I really dig this feature. I don’t have to worry about the key and I know I can re-install whenever I want. Pretty freaking cool. Enjoy!
Bah... I just typed a long post and it got eaten. I forgot that there's some very short timeout (5 minutes?) when you post on Technet (and the Building Windows 8) blogs, and unfortunately the posts just sent into the ether.
I'll try to summarize my earlier post quickly--have you tried running as a standard user? We have been unable to get the Easy Settings program to work without prompting for admin credentials. The screen brightness control also will not work unless you're a local admin.
Love the hardware on the second-gen model (with the exception of the now-recessed touchpad)--it's a very nice step up from the first-gen model, which is also fantastic.
I run as an admin. I tested that utility as a standard user on the last Series 9 I had, but as you indicated, it didn't work. Considering the tool makes BIOS changes and such, I don't you getting around that. It's a Samsung problem.
And the result of wiping the disk and installing a fresh Windows was?
BTW, what can a non msoftee do in these cases? Am not thrilled about purchasing 2 copies of the OS to make each computer work! (license w/HW + 2nd copy after wipe)
So, the installation from the retail media can pick up the OA3.0 key from the firmware - that's interesting and good news :-)
Quick question: After the installation were/are you able to access the Samsung OEM apps in the windows store (assuming there are some...)?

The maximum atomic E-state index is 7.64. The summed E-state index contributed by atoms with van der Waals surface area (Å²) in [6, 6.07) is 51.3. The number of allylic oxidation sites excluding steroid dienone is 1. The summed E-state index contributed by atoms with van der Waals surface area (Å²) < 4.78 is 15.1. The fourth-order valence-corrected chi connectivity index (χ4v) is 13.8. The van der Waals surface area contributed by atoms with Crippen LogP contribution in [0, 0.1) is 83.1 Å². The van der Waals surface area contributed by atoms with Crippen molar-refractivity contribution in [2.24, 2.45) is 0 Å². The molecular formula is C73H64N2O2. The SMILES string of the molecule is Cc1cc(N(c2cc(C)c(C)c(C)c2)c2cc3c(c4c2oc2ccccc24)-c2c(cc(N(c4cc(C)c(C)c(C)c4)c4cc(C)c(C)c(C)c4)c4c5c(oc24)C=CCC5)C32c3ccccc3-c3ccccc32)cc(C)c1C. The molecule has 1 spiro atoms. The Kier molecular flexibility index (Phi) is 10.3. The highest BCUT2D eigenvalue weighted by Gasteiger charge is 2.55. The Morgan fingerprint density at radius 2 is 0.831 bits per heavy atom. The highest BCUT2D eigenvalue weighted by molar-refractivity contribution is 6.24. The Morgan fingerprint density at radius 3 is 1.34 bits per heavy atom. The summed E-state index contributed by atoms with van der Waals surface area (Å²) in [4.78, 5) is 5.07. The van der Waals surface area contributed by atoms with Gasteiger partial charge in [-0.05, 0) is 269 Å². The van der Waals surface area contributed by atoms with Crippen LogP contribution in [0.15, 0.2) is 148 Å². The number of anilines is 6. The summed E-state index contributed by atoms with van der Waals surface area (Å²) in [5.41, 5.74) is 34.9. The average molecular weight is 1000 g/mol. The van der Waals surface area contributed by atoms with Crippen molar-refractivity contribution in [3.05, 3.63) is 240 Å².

There is some minor rage going on the Lenovo forums, because Lenovo rebuild Power Manager and some other tools as OEM store apps and users that upgrade their machines to Windows 8 can't access them.
@Ryan, Digital River used to host the .ISO's of the Windows OS. I have not checked to see if they have Windows 8 but I would imagine they do. All you would need to do is download the .ISO and burn a DVD. No need to buy a copy. If you want to use a USB stick, download the USB stick making utility from the Microsoft store.
@Max, I just did the install and confirmed it was booting properly. That's about it. I need to go through the Windows 8 thread at forum.notebookreview.com/samsung to see how the early adopters are fairing. I am also waiting for Samsung to put all the drivers and software on the support download area. I don't like it much when an OEM ships software ONLY on the factory image of forces you to use their distribution software.
Re: admin rights and Easy Settings/brightness: